EUROPE NEWS: Out of the woods

There comes a moment in a career when leaders of a large real estate platform want to recapture some of the entrepreneurial spirit that marked their earlier years. Eric Sasson and Robert Hodges, who left The Carlyle Group this summer after 12 years with the firm, that moment has arrived. Along with a third partner – Oussama Daher, who also worked at Carlyle and before that LaSalle Investment Management – the pair has launched their own investment firm, called RedTree Capital.

Speaking with PERE in their first interview since spinning out, Hodges and Sasson noted that they officially launched RedTree in September, and the partners have been speaking with investors as well as looking at deals since then. “We have all reached the stage in our careers where we have worked at big institutional-type firms that have transformed during the time we were there,” commented Hodges. “We wanted to go back and find that entrepreneurial kick again. It is the idea of starting something up, building a team, going out and getting closer to doing the deals.”

It is obvious that Carlyle has changed a lot since the trio first starting working there. For one thing, the Washington DC-based firm has roughly 10 times the amount of assets under management nowadays compared to when they joined. Sasson joined from LaSalle in 2001 as fund head responsible for establishing the European real estate platform and, together with Hodges and his colleagues, went on to invest more than €4 billion of equity in more than 100 deals across 11 countries. Hodges also joined from LaSalle in 2001 as one of the founding directors of the real estate team and took charge of asset management in Europe as well as UK transactions. Daher, the third member of the RedTree team, joined the same year from LaSalle and served as chief financial officer. 

Three funds were raised while the trio were there – the first Carlyle Europe Real Estate Partners fund and the third were very successful, but the second of a 2006 vintage was less so. Despite that second fund disappointment, Sasson said talking to investors hasn’t been difficult at RedTree. “We are transparent about it because it is what it is,” he remarked of the second fund. 

Hodges noted that the trio have been talking mainly with US investors that they already know and who know them from their Carlyle days. “You get into a position where investors we are talking to know us,” he said. “We are not trying to convince people who don’t know us to invest with us. We placed €4 billion worth of equity in deals at Carlyle, and what we are trying to do is to carry on our activity since 2009.”

In terms of strategy, RedTree is looking at mid-sized office, residential, student and youth accommodation, land assembly and zoning, plus hotel investments. The bulk of its deals are expected to take place in the UK, France and Germany.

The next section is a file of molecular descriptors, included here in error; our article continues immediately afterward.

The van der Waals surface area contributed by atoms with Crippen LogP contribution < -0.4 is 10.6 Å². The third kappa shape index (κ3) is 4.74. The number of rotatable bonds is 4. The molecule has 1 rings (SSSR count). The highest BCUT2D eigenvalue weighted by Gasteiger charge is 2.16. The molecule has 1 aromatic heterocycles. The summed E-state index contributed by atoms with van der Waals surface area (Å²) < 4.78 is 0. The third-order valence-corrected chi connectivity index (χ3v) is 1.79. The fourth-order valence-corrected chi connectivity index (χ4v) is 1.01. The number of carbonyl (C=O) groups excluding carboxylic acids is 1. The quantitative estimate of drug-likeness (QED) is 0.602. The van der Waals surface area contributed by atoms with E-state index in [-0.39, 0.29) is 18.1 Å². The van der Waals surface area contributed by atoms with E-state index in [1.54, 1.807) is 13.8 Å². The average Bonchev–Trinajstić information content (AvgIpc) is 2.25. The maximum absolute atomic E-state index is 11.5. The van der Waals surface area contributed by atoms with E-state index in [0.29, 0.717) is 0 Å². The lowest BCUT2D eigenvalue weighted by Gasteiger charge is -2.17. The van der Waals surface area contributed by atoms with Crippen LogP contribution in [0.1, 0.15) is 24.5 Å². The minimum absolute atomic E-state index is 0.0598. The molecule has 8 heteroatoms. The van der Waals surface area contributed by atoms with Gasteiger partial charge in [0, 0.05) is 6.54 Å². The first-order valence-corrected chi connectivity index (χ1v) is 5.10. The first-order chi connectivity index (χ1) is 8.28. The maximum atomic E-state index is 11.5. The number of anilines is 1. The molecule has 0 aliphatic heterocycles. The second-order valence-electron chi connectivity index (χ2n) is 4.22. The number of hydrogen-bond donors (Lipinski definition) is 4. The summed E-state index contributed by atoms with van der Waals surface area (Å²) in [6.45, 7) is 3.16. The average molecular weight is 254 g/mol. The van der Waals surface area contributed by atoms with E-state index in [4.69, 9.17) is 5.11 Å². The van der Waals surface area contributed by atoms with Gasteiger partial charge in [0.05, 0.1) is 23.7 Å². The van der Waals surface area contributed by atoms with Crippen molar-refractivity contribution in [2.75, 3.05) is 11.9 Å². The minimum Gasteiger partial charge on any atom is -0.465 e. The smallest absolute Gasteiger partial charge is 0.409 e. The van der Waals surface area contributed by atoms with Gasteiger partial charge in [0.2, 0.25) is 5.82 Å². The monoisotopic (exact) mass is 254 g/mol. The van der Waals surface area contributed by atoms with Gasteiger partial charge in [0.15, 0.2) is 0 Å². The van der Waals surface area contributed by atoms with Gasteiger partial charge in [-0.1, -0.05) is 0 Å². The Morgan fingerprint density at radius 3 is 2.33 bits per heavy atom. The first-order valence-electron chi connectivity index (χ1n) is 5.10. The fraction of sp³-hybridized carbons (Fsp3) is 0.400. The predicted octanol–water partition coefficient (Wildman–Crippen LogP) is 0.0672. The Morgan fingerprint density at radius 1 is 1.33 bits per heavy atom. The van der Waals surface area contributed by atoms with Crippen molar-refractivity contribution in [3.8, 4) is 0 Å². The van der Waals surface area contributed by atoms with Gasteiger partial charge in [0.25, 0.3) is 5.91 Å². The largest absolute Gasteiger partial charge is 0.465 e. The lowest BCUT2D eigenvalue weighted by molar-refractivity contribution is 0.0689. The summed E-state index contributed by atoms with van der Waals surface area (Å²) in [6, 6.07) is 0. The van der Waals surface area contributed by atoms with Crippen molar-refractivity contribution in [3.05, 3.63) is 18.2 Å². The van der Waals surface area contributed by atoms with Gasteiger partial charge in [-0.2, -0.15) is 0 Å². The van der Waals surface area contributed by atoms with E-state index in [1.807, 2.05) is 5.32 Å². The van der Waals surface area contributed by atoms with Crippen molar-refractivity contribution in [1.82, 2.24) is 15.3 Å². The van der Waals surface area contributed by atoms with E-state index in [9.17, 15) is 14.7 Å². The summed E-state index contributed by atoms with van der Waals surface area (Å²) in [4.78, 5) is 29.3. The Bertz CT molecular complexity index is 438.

The pair explained that, if all goes according to plan, RedTree will have a core team of around 20 people. The UK and France will be covered directly by local teams, while other European markets such as Germany, Italy and Spain will be covered by exclusive operating partners.

RedTree doesn’t feel it needs to explain the market opportunity as such. Instead, Hodges and Sasson reported that conversations, particularly with North American investors such as public pension plans, were more about “timing.” As Hodges said, investors already see the “really attractive opportunity” in Europe. “The most time we spend is not on what the opportunity is or the scale of it but the timing. It is about why we think now is an interesting time in the cycle to come in.”

The new firm is looking to exploit the debt-led crisis, of course, with forced sale opportunities from struggling public and corporate institutions, as well as the deleveraging process taking hold and the supply/demand imbalance for specifically targeted asset classes. Asked about raising a vehicle, Hodges and Sasson declined to comment. However, reading between the lines, a fund of some sort seems to be in the pipeline. 

The pair see clear differences of attitude between US investors and European ones that remind Sasson of the mid-1990s, when the team raised a $100 million fund for LaSalle to invest in Paris offices. He recalls how French investors at the time thought they were “crazy” but, within one or two years, they entered the market as well. 

“I think what we enjoyed at LaSalle and then Carlyle was starting something up and doing deals,” said Sasson. That is clearly what he and Hodges intend to enjoy again now.